Shouldn't Al Gore Know That Everyone Is A Journalist These Days?

from the ban-everyone! dept

Al Gore, who, last we checked had founded a "citizen journalism"-based TV channel and internet site, has apparently told the RSA conference that one of the terms of his keynote speech at the event is that no press are allowed (and no photographs or audio or video recording either). That may have made sense years ago, but in this day and age, where everyone is a "reporter" and everyone has an outlet, it seems rather ridiculous to even think that you can ban "press," let alone make it a clause in a speaking agreement. Last year, the same event drew 17,000 people. You have to figure that a decent number of them have blogs, social networking pages, Twitter accounts and whatnot -- and a very high percentage probably have mobile phones with cameras on them as well (and, of course, it doesn't hurt that CNET appears to be offering to give people a free fleece for taping the event). Sorry, Mr. Vice President, even if you ban them, the press will be attending your talk.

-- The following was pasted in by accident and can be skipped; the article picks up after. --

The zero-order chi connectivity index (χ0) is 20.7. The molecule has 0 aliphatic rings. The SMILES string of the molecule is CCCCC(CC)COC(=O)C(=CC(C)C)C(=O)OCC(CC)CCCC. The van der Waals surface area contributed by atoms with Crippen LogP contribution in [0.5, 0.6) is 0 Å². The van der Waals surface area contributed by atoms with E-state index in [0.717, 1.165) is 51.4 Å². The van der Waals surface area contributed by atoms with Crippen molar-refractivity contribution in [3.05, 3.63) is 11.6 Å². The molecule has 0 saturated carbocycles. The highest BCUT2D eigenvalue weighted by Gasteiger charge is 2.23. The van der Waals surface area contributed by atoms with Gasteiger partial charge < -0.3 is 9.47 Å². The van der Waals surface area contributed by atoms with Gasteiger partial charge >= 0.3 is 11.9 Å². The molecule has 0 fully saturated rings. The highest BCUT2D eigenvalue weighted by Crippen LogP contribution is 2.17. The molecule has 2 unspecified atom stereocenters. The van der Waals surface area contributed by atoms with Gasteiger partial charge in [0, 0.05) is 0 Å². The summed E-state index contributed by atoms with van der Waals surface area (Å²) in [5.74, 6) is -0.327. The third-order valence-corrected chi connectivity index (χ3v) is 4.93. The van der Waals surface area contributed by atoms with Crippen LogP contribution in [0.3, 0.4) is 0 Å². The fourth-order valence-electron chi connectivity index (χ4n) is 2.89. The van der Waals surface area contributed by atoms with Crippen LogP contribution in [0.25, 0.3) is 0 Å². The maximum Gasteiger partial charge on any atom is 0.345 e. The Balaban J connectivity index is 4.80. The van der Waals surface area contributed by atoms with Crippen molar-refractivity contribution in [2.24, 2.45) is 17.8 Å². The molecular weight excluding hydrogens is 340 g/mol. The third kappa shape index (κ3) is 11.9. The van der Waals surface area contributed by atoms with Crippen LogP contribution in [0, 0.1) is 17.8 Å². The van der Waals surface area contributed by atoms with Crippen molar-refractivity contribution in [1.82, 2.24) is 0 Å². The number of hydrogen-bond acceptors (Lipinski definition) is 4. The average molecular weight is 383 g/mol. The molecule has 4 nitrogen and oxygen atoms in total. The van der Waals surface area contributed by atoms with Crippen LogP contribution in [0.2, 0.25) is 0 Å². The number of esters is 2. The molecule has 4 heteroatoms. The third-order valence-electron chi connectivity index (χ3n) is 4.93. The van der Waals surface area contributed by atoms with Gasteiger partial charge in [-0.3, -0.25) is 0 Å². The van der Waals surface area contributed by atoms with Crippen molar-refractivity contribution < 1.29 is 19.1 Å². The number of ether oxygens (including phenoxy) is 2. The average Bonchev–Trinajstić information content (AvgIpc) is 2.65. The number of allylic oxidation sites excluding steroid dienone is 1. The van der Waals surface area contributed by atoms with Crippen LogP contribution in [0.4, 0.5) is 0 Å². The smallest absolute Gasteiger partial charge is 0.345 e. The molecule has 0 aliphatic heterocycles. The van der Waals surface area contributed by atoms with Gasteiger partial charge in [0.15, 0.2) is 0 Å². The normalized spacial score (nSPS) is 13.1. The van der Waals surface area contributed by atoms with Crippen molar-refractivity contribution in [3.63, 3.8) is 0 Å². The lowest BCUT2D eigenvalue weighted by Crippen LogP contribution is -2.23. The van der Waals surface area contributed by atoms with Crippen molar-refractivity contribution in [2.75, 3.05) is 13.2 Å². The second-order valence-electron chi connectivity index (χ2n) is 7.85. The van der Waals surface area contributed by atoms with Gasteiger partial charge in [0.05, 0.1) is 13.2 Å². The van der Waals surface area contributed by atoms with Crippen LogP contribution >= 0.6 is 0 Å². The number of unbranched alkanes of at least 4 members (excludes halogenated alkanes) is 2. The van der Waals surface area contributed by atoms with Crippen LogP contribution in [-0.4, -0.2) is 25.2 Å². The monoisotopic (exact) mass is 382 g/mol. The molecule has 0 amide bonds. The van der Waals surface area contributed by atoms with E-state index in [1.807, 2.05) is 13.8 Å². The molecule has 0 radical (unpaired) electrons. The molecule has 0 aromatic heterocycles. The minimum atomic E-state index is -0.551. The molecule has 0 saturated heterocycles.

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  1. identicon
    Jack Stahl, 26 Mar 2008 @ 4:26pm

    Hmm...

    First of all, kudos to #8 for calling Techdirt on regurgitating the CNet article.

    Second, many people here have made the excellent point that Al Gore is probably well aware that banning press won't mean no one will find out what he says.

    But I disagree with the notion that he "trusts" citizen journalists so much more than the press. The reality is that while the mainstream media / press often does suck, its not like the blogosphere gives a perfect portrait of the world, either. I don't think, and I think it's unfair to assume Al Gore thinks, that the world would be a better place if all of the sudden institutions like the New York Times disappeared and instead everyone only read what DailyKos and TechCrunch, etc. had to say. They complement each other. They don't replace each other.

    On the other hand, one poster mentioned that banning press makes it less of a photo-op and reporting dream and more of an actual talk. I'm sure that Al Gore has no problem with people finding out what it is he has to say; he just doesn't want to have to deal with being in the public image. And to suggest that some how Flickr photos and Twitter streams constitute the same level of coverage, pressure, and publicity as newspaper articles is absurd.

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